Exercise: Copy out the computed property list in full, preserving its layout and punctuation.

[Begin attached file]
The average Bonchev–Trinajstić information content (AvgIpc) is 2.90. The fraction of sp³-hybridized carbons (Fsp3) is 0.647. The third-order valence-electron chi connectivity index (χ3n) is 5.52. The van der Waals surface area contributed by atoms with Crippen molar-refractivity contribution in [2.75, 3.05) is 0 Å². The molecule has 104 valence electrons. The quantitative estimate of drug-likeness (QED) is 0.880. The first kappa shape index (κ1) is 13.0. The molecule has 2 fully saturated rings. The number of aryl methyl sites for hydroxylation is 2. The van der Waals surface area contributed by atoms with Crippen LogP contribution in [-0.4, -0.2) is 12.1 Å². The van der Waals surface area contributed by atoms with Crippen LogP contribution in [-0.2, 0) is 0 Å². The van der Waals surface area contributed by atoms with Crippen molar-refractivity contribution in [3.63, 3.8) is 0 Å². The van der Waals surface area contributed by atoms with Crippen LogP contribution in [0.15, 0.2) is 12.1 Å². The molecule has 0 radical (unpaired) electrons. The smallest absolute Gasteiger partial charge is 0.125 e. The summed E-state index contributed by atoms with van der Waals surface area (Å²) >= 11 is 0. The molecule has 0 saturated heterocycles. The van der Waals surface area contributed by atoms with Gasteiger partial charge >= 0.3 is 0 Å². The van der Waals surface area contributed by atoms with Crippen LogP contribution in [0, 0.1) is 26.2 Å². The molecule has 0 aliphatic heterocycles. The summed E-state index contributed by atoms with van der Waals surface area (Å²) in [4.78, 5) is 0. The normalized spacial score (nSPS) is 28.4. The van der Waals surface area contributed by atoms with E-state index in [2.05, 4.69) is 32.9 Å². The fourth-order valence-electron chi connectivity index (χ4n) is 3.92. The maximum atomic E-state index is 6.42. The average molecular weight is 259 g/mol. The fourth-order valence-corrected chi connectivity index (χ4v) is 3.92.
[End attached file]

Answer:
The average Bonchev–Trinajstić information content (AvgIpc) is 2.90. The fraction of sp³-hybridized carbons (Fsp3) is 0.647. The third-order valence-electron chi connectivity index (χ3n) is 5.52. The van der Waals surface area contributed by atoms with Crippen molar-refractivity contribution in [2.75, 3.05) is 0 Å². The molecule has 104 valence electrons. The quantitative estimate of drug-likeness (QED) is 0.880. The first kappa shape index (κ1) is 13.0. The molecule has 2 fully saturated rings. The number of aryl methyl sites for hydroxylation is 2. The van der Waals surface area contributed by atoms with Crippen LogP contribution in [-0.4, -0.2) is 12.1 Å². The van der Waals surface area contributed by atoms with Crippen LogP contribution in [-0.2, 0) is 0 Å². The van der Waals surface area contributed by atoms with Crippen molar-refractivity contribution in [3.63, 3.8) is 0 Å². The van der Waals surface area contributed by atoms with Crippen LogP contribution in [0.15, 0.2) is 12.1 Å². The molecule has 0 radical (unpaired) electrons. The smallest absolute Gasteiger partial charge is 0.125 e. The summed E-state index contributed by atoms with van der Waals surface area (Å²) >= 11 is 0. The molecule has 0 saturated heterocycles. The van der Waals surface area contributed by atoms with Gasteiger partial charge >= 0.3 is 0 Å². The van der Waals surface area contributed by atoms with Crippen LogP contribution in [0, 0.1) is 26.2 Å². The molecule has 0 aliphatic heterocycles. The summed E-state index contributed by atoms with van der Waals surface area (Å²) in [4.78, 5) is 0. The normalized spacial score (nSPS) is 28.4. The van der Waals surface area contributed by atoms with E-state index in [2.05, 4.69) is 32.9 Å². The fourth-order valence-electron chi connectivity index (χ4n) is 3.92. The maximum atomic E-state index is 6.42. The average molecular weight is 259 g/mol. The fourth-order valence-corrected chi connectivity index (χ4v) is 3.92.